Detention of Palestinian Children (West Bank)

Part of the debate – in Westminster Hall at 12:01 pm on 7th December 2010.

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Photo of Stephen Twigg Stephen Twigg Shadow Minister (Foreign and Commonwealth Affairs) 12:01 pm, 7th December 2010

I thank my right hon. Friend for that question. It is crucial to have a consistent approach from the Government, the European Union and particularly from the United States Government-the one country to which Israel listens. The issues in question must be raised consistently, just as we would do with other countries around the world.

One specific point that relates tangentially to the debate about settlements is the announcement made by my right hon. Friend the Member for Normanton, Pontefract and Castleford. Following her visit last week, she said that she will press for products that come from the settlements to be labelled as such, so that consumers who want to exercise consumer choice not to purchase settlement-produced goods can do so.

I am conscious of the time and I want to say a few things in conclusion. First, I pay tribute to the excellent work of a wide range of NGOs, some Palestinian, some Israeli and some international. Save the Children does very important work in the west bank. I was reading about an example of that yesterday. The post-trauma rehabilitation of Palestinian ex-detainee children programme reaches hundreds of children. It works with formerly detained children, most of whom undergo individual and group counselling sessions in addition to vocational training and assessment programmes. The post-trauma rehabilitation programme, for instance, offers opportunities for children who are often trapped in a cycle of conflict. That work is critical in addressing post-traumatic stress syndrome which, it is reported, many of the ex-detainee children experience following their ordeal.

I support a point made by one of my hon. Friends in relation to the reports of Israeli soldiers using a child as a human shield and the lenient sentences recently dealt to those soldiers. I say to Israel that we need to see a firmer stance being taken by the Israeli courts in such cases. Evidence documented by B'Tselem has shown that cases of human rights abuses such as those that we have heard about today are not isolated. Israel has a responsibility to end the culture of impunity. I argue strongly not only that that is right legally and morally, but that it is in Israel's own best interests.

Of course, Palestinian human rights are violated not only by Israel. They are sometimes violated by the Palestinian Authority itself and by Hamas in Gaza. My hon. Friend John Woodcock referred to that in his intervention. Human Rights Watch said earlier this year:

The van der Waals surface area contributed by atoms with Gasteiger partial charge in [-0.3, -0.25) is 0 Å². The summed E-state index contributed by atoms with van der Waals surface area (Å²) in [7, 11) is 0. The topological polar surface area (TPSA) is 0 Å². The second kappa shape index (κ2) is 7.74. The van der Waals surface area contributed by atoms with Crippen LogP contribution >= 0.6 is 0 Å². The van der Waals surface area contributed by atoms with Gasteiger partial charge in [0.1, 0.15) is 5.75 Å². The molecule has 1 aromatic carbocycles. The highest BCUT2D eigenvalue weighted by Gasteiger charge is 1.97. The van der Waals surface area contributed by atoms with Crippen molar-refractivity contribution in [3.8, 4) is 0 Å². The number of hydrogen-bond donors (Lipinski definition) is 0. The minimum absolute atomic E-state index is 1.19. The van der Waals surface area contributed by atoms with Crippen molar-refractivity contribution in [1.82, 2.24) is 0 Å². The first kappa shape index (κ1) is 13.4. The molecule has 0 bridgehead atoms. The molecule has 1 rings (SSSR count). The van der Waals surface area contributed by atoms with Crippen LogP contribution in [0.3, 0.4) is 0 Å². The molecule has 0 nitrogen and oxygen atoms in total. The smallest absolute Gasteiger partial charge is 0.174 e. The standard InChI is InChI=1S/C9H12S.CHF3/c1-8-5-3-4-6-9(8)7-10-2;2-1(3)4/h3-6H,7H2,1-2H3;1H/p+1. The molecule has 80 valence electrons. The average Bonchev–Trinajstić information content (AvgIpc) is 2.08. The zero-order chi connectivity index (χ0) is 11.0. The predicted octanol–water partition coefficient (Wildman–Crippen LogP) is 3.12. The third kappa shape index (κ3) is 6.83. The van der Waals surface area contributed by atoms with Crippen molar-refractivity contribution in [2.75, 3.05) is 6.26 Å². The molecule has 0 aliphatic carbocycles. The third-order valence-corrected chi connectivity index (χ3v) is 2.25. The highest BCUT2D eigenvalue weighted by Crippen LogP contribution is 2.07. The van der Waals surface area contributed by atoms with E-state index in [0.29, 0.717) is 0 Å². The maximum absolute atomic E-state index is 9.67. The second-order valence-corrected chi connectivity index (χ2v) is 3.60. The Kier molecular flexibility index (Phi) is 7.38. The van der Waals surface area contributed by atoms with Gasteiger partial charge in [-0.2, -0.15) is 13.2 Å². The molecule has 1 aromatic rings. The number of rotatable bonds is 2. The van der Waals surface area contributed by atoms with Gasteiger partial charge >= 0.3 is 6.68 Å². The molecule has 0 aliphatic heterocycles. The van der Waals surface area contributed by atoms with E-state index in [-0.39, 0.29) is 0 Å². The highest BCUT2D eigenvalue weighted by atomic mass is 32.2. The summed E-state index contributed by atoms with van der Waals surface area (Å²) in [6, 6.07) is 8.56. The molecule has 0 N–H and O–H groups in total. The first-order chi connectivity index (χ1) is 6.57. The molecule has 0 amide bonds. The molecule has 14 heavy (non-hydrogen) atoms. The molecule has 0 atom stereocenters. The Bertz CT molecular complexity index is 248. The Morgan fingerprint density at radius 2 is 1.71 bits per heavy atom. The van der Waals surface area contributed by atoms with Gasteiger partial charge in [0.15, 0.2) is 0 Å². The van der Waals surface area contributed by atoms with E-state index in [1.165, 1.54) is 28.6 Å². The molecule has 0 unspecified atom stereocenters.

"The reports of torture by Palestinian security services keep rolling in. President Abbas and Prime Minister Fayyad are well aware of the situation. They need to reverse this rampant impunity and make sure that those responsible are prosecuted."

A recent example is the case of 42-year-old Ahmed Salhab from Hebron-not a child; an adult. Ahmed was detained by the Palestinian Authority in the west bank in September. Following his release in October, Human Rights Watch called for an investigation into his treatment when it learned that he had sustained serious spinal injuries and suffered mental distress during his detention.

The excellent Palestinian Independent Commission for Human Rights publishes regular monthly reports that demonstrate human rights abuses by the Palestinian Authority in the west bank and by Hamas in Gaza. It is vital that we are consistent, so we must condemn these abuses across the board. Today's focus, however, is on the human rights of children in the west bank. There are clearly broader human rights issues for which we must press all parties in the region take responsibility-examples are freedom of religion, freedom of speech and the media, and gender and sexuality issues-and of course there are many other countries where children's rights are violated.

The debate is timely: it is being held during human rights week, and 10 December is world human rights day. I hope that today's debate can contribute to increased public awareness and increase pressure on all parties to abide by international conventions and uphold human rights. In conclusion, I shall echo something that my hon. Friend the Member for Birmingham, Northfield said: the UK has a special responsibility in this case. I look forward to the Minister's response to this important debate. I strongly believe that a clear and consistent approach to human rights should always be at the centre of the UK's foreign policy. I hope that the Minister will take every opportunity to press both Israel and the Palestinian Authority to uphold human rights in the west bank. I hope in particular, following what we have heard today, that he will raise the concerns that exist on both sides of the House about the treatment of Palestinian children in detention.